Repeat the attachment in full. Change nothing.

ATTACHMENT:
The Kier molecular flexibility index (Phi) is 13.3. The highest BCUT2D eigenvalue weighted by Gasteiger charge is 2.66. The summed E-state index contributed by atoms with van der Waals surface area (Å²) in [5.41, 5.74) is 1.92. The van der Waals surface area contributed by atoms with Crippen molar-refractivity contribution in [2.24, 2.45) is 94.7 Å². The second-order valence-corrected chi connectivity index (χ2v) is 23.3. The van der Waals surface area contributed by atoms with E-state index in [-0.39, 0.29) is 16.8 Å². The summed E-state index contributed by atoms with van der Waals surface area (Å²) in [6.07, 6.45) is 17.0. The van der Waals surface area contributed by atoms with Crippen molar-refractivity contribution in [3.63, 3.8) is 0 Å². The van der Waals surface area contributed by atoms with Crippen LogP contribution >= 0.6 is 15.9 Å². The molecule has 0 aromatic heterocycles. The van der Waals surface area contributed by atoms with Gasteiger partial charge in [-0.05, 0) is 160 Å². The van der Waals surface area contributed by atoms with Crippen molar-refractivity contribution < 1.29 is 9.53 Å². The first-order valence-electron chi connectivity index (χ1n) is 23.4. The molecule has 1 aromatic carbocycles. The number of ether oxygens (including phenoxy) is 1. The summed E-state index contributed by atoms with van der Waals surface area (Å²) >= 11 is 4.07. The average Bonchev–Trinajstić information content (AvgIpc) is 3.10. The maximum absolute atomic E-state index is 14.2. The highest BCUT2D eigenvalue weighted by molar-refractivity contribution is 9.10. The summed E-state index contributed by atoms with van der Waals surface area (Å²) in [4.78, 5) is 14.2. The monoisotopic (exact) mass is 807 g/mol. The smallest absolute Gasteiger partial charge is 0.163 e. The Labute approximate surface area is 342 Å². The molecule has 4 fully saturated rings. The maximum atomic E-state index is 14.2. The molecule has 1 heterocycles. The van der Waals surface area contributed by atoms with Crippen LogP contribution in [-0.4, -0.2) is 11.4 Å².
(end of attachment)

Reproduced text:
The Kier molecular flexibility index (Phi) is 13.3. The highest BCUT2D eigenvalue weighted by Gasteiger charge is 2.66. The summed E-state index contributed by atoms with van der Waals surface area (Å²) in [5.41, 5.74) is 1.92. The van der Waals surface area contributed by atoms with Crippen molar-refractivity contribution in [2.24, 2.45) is 94.7 Å². The second-order valence-corrected chi connectivity index (χ2v) is 23.3. The van der Waals surface area contributed by atoms with E-state index in [-0.39, 0.29) is 16.8 Å². The summed E-state index contributed by atoms with van der Waals surface area (Å²) in [6.07, 6.45) is 17.0. The van der Waals surface area contributed by atoms with Crippen molar-refractivity contribution in [3.63, 3.8) is 0 Å². The van der Waals surface area contributed by atoms with Crippen LogP contribution >= 0.6 is 15.9 Å². The molecule has 0 aromatic heterocycles. The van der Waals surface area contributed by atoms with Gasteiger partial charge in [-0.05, 0) is 160 Å². The van der Waals surface area contributed by atoms with Crippen molar-refractivity contribution < 1.29 is 9.53 Å². The first-order valence-electron chi connectivity index (χ1n) is 23.4. The molecule has 1 aromatic carbocycles. The number of ether oxygens (including phenoxy) is 1. The summed E-state index contributed by atoms with van der Waals surface area (Å²) >= 11 is 4.07. The average Bonchev–Trinajstić information content (AvgIpc) is 3.10. The maximum absolute atomic E-state index is 14.2. The highest BCUT2D eigenvalue weighted by molar-refractivity contribution is 9.10. The summed E-state index contributed by atoms with van der Waals surface area (Å²) in [4.78, 5) is 14.2. The monoisotopic (exact) mass is 807 g/mol. The smallest absolute Gasteiger partial charge is 0.163 e. The Labute approximate surface area is 342 Å². The molecule has 4 fully saturated rings. The maximum atomic E-state index is 14.2. The molecule has 1 heterocycles. The van der Waals surface area contributed by atoms with Crippen LogP contribution in [-0.4, -0.2) is 11.4 Å².